Student mental health problems “alarming”
Student mental health figures are “alarming”, with many international students’ mental health worsening over the course of the pandemic, according to a new study.
Professors at universities from across the world collected data for the study, named Pre and Post-Pandemic (COVID-19) Mental Health of International Students: Data from a Longitudinal Study, which was published in the Dovepress medical journal.
Examining cohorts of international students over a certain period of time, the authors found that lockdowns have overall “worsened problems like loneliness, stress, anxiety and alcohol misuse”.
“[This occurs] particularly in vulnerable populations, because of the isolation they cause, the lack of one-on-one interaction, and the feelings of isolation on major life events,” the study reads.
“[It] indicates that international students’ mental health was good in the pre-pandemic phase compared to their mental health in the post-pandemic phase,” it confirmed.
It has been previously reported in The PIE that international students around the globe have been experiencing issues with their mental health, for various reasons – in Japan, overseas students who hadn’t been able to return to the country to continue their studies saw their mental health decline.
Students who were applying to study in New Zealand were even refraining from reporting poor mental health on visa applications for fear of being rejected.
The pandemic, according to the study, has resulted in long-term effects including a change in behaviour, stress, and previously mentioned depression and anxiety – to the point where some students surveyed were experiencing “emotional and physical disturbances” that were “causing them to wash their hands repeatedly and avoid crowded places”.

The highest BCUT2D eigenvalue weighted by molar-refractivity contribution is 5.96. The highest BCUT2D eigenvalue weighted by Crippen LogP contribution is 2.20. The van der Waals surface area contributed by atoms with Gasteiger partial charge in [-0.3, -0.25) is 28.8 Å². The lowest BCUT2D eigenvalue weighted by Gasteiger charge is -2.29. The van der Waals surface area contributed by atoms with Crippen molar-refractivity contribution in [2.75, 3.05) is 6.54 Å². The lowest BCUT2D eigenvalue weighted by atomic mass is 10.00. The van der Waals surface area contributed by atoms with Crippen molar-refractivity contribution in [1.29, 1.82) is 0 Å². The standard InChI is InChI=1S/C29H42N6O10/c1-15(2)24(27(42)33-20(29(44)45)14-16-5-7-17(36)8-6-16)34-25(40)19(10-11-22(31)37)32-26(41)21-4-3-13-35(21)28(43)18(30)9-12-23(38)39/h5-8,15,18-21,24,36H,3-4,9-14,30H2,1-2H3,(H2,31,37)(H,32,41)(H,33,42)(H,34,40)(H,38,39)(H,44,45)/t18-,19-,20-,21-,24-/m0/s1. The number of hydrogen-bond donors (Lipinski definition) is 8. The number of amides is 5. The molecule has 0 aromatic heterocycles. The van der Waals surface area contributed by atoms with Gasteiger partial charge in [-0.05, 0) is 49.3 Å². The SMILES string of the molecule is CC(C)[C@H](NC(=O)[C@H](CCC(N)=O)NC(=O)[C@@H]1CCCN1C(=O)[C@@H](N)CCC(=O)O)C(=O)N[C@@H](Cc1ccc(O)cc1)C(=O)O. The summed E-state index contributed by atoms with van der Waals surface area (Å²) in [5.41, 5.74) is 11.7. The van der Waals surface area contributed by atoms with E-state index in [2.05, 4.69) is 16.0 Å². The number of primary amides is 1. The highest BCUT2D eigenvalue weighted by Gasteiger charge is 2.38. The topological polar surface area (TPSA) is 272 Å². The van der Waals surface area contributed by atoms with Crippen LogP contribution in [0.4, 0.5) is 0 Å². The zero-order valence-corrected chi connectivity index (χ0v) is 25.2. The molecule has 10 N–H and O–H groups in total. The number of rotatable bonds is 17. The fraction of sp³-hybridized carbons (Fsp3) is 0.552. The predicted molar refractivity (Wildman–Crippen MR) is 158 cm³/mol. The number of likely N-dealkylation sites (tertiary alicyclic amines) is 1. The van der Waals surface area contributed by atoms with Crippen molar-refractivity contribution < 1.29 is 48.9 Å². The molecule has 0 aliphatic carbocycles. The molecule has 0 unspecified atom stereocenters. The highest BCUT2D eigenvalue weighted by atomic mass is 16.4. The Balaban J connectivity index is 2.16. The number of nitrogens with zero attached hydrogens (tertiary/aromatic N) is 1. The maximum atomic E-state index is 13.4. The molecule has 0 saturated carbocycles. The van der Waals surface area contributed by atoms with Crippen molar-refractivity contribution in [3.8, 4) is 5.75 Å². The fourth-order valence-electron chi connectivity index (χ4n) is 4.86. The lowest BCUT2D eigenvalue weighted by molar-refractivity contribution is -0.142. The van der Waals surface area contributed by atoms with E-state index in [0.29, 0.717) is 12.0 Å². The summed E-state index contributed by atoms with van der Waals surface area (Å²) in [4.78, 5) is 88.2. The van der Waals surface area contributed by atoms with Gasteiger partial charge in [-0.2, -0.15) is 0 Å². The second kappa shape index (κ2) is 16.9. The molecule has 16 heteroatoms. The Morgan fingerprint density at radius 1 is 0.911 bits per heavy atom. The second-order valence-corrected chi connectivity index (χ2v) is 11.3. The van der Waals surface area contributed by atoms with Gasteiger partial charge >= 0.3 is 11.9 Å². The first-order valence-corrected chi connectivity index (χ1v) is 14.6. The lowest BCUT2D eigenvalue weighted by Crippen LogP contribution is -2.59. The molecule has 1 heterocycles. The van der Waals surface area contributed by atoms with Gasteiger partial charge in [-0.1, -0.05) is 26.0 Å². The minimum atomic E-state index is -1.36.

One section of the study surveying students in China found that women suffered higher rates of PTS symptoms in “the areas of negative thinking or emotion, re-experiencing and high energy”, as well as younger students showing more symptoms of issues like depression or anxiety than students above the age of 30.
The study concluded that mental problems in students are “alarming” and that universities need to step in to assist with psychological services.
“There is a need to raise awareness about psychological issues during pandemics through multiple media platforms,” the study said.
“[Students] need supportive people who can listen to their problems”
“Covid-19 affected the mental health of international students, so [it would be] helpful for them to take care of their mental health and come into normal lives by getting help from supportive people, with psychological counselling/guidance.
“They need supportive people who can listen to their problems and try to solve their issues,” the study directed.
It also pointed out that those in urban areas are more likely to have more depression and anxiety, both in “pre and post pandemic states”.
“Dealing with the newfound forced independence this age brings, university life is already riddled with mental health vulnerabilities. This new pandemic, shutting down half of the world, produces a new set of worries for people worldwide.
“Even though the physical aspects of the disease are being studied, the mental strains for the lockdown and the fear of the virus have not been given the proper attention,” it added.
The study was spearheaded by the China-Japan Union Hospital of Jilin University, and was co-written by professors from various departments at universities in both China and Pakistan.
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